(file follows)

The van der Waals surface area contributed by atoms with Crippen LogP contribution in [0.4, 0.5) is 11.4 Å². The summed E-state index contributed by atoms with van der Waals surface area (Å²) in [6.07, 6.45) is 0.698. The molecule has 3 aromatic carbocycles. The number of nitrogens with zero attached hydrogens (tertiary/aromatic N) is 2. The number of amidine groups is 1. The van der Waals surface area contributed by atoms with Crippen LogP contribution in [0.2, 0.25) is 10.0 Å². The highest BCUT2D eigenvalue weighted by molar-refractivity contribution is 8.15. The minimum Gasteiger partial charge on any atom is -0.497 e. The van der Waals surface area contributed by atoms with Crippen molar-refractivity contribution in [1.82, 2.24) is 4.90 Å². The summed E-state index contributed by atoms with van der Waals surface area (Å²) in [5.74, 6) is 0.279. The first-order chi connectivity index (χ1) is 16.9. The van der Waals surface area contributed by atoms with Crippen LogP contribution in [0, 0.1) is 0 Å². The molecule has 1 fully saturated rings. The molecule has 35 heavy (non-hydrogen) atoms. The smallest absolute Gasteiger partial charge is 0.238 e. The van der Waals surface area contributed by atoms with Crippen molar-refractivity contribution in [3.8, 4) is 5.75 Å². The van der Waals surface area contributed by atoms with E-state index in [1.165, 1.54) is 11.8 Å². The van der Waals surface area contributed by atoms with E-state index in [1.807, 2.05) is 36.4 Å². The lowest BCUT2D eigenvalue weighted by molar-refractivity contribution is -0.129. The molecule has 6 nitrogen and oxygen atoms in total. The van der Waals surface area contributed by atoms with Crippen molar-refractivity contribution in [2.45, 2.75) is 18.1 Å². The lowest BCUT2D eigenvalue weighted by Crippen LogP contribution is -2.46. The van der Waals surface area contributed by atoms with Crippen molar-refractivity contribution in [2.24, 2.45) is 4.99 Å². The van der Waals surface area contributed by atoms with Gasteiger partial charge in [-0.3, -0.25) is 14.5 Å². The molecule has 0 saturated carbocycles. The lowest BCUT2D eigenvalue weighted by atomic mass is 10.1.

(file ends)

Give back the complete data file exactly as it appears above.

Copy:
The van der Waals surface area contributed by atoms with Crippen LogP contribution in [0.4, 0.5) is 11.4 Å². The summed E-state index contributed by atoms with van der Waals surface area (Å²) in [6.07, 6.45) is 0.698. The molecule has 3 aromatic carbocycles. The number of nitrogens with zero attached hydrogens (tertiary/aromatic N) is 2. The number of amidine groups is 1. The van der Waals surface area contributed by atoms with Crippen LogP contribution in [0.2, 0.25) is 10.0 Å². The highest BCUT2D eigenvalue weighted by molar-refractivity contribution is 8.15. The minimum Gasteiger partial charge on any atom is -0.497 e. The van der Waals surface area contributed by atoms with Crippen molar-refractivity contribution in [1.82, 2.24) is 4.90 Å². The summed E-state index contributed by atoms with van der Waals surface area (Å²) in [5.74, 6) is 0.279. The first-order chi connectivity index (χ1) is 16.9. The van der Waals surface area contributed by atoms with Crippen LogP contribution in [0, 0.1) is 0 Å². The molecule has 1 fully saturated rings. The molecule has 35 heavy (non-hydrogen) atoms. The smallest absolute Gasteiger partial charge is 0.238 e. The van der Waals surface area contributed by atoms with Crippen molar-refractivity contribution in [3.8, 4) is 5.75 Å². The van der Waals surface area contributed by atoms with E-state index in [1.165, 1.54) is 11.8 Å². The van der Waals surface area contributed by atoms with E-state index in [1.807, 2.05) is 36.4 Å². The lowest BCUT2D eigenvalue weighted by molar-refractivity contribution is -0.129. The molecule has 6 nitrogen and oxygen atoms in total. The van der Waals surface area contributed by atoms with Crippen molar-refractivity contribution in [2.45, 2.75) is 18.1 Å². The lowest BCUT2D eigenvalue weighted by Crippen LogP contribution is -2.46. The van der Waals surface area contributed by atoms with Crippen molar-refractivity contribution in [2.24, 2.45) is 4.99 Å². The van der Waals surface area contributed by atoms with Gasteiger partial charge in [-0.3, -0.25) is 14.5 Å². The molecule has 0 saturated carbocycles. The lowest BCUT2D eigenvalue weighted by atomic mass is 10.1.